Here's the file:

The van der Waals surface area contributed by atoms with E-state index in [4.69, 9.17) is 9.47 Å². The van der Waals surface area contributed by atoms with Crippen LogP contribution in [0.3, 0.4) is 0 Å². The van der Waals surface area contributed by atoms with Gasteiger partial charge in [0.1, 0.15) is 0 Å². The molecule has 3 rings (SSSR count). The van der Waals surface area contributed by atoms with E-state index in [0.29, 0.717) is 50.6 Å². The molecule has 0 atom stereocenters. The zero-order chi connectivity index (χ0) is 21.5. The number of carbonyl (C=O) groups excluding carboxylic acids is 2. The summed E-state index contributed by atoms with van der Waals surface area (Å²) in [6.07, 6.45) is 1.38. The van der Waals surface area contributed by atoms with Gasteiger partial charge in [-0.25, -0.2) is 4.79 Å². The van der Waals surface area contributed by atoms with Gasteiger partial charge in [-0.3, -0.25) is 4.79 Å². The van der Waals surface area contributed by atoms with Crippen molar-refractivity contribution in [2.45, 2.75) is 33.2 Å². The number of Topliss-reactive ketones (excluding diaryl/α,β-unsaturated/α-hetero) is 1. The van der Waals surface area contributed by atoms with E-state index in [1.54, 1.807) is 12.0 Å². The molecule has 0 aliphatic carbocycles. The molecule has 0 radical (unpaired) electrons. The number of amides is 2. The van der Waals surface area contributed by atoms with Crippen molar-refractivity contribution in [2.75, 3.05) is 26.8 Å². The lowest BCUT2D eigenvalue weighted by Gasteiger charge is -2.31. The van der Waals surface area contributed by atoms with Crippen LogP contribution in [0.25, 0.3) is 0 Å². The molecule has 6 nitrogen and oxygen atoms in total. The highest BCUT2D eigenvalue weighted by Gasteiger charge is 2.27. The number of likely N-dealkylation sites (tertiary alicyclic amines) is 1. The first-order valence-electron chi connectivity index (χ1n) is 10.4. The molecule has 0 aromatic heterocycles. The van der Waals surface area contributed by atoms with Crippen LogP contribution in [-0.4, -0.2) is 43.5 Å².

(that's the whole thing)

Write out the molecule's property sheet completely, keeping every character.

The van der Waals surface area contributed by atoms with E-state index in [4.69, 9.17) is 9.47 Å². The van der Waals surface area contributed by atoms with Crippen LogP contribution in [0.3, 0.4) is 0 Å². The van der Waals surface area contributed by atoms with Gasteiger partial charge in [0.1, 0.15) is 0 Å². The molecule has 3 rings (SSSR count). The van der Waals surface area contributed by atoms with E-state index in [0.29, 0.717) is 50.6 Å². The molecule has 0 atom stereocenters. The zero-order chi connectivity index (χ0) is 21.5. The number of carbonyl (C=O) groups excluding carboxylic acids is 2. The summed E-state index contributed by atoms with van der Waals surface area (Å²) in [6.07, 6.45) is 1.38. The van der Waals surface area contributed by atoms with Gasteiger partial charge in [-0.25, -0.2) is 4.79 Å². The van der Waals surface area contributed by atoms with Gasteiger partial charge in [-0.3, -0.25) is 4.79 Å². The van der Waals surface area contributed by atoms with Crippen molar-refractivity contribution in [2.45, 2.75) is 33.2 Å². The number of Topliss-reactive ketones (excluding diaryl/α,β-unsaturated/α-hetero) is 1. The van der Waals surface area contributed by atoms with E-state index in [1.54, 1.807) is 12.0 Å². The molecule has 0 aliphatic carbocycles. The molecule has 0 radical (unpaired) electrons. The number of amides is 2. The van der Waals surface area contributed by atoms with Crippen molar-refractivity contribution in [2.75, 3.05) is 26.8 Å². The lowest BCUT2D eigenvalue weighted by Gasteiger charge is -2.31. The van der Waals surface area contributed by atoms with Crippen LogP contribution in [0.25, 0.3) is 0 Å². The molecule has 6 nitrogen and oxygen atoms in total. The highest BCUT2D eigenvalue weighted by Gasteiger charge is 2.27. The number of likely N-dealkylation sites (tertiary alicyclic amines) is 1. The first-order valence-electron chi connectivity index (χ1n) is 10.4. The molecule has 0 aromatic heterocycles. The van der Waals surface area contributed by atoms with Crippen LogP contribution in [-0.4, -0.2) is 43.5 Å².